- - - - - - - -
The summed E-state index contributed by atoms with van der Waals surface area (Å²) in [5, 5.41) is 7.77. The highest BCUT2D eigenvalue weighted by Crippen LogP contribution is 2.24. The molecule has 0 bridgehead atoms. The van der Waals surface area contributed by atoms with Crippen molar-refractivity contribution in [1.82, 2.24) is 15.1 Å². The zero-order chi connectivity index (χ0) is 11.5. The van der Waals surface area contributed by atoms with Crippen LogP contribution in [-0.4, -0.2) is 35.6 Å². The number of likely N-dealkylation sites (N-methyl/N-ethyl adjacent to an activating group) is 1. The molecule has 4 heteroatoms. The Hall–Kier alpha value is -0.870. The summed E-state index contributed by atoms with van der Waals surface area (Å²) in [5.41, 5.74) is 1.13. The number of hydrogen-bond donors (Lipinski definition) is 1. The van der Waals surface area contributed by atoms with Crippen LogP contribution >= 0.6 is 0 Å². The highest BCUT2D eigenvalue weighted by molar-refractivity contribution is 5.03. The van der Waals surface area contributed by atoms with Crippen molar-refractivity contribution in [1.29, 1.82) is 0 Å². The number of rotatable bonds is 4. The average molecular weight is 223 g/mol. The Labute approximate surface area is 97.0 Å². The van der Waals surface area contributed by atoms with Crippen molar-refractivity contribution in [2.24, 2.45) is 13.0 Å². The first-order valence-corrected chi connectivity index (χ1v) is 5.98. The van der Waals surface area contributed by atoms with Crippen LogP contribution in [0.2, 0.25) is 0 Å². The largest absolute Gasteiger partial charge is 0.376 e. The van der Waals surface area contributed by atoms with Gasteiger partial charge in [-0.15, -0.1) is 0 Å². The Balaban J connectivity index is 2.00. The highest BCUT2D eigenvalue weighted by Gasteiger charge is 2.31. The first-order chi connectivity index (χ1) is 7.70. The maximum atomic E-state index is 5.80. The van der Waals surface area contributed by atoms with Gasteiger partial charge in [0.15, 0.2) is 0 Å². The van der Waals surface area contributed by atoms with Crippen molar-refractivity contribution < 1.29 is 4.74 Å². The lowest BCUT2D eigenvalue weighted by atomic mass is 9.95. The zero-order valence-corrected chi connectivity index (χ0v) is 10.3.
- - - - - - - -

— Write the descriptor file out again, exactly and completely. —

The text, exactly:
The summed E-state index contributed by atoms with van der Waals surface area (Å²) in [5, 5.41) is 7.77. The highest BCUT2D eigenvalue weighted by Crippen LogP contribution is 2.24. The molecule has 0 bridgehead atoms. The van der Waals surface area contributed by atoms with Crippen molar-refractivity contribution in [1.82, 2.24) is 15.1 Å². The zero-order chi connectivity index (χ0) is 11.5. The van der Waals surface area contributed by atoms with Crippen LogP contribution in [-0.4, -0.2) is 35.6 Å². The number of likely N-dealkylation sites (N-methyl/N-ethyl adjacent to an activating group) is 1. The molecule has 4 heteroatoms. The Hall–Kier alpha value is -0.870. The summed E-state index contributed by atoms with van der Waals surface area (Å²) in [5.41, 5.74) is 1.13. The number of hydrogen-bond donors (Lipinski definition) is 1. The van der Waals surface area contributed by atoms with Crippen LogP contribution >= 0.6 is 0 Å². The highest BCUT2D eigenvalue weighted by molar-refractivity contribution is 5.03. The van der Waals surface area contributed by atoms with Crippen molar-refractivity contribution in [1.29, 1.82) is 0 Å². The number of rotatable bonds is 4. The average molecular weight is 223 g/mol. The Labute approximate surface area is 97.0 Å². The van der Waals surface area contributed by atoms with Crippen molar-refractivity contribution in [2.24, 2.45) is 13.0 Å². The first-order valence-corrected chi connectivity index (χ1v) is 5.98. The van der Waals surface area contributed by atoms with Crippen LogP contribution in [0.2, 0.25) is 0 Å². The largest absolute Gasteiger partial charge is 0.376 e. The van der Waals surface area contributed by atoms with Gasteiger partial charge in [-0.15, -0.1) is 0 Å². The Balaban J connectivity index is 2.00. The highest BCUT2D eigenvalue weighted by Gasteiger charge is 2.31. The first-order chi connectivity index (χ1) is 7.70. The maximum atomic E-state index is 5.80. The van der Waals surface area contributed by atoms with Gasteiger partial charge in [0.15, 0.2) is 0 Å². The van der Waals surface area contributed by atoms with Crippen molar-refractivity contribution < 1.29 is 4.74 Å². The lowest BCUT2D eigenvalue weighted by atomic mass is 9.95. The zero-order valence-corrected chi connectivity index (χ0v) is 10.3.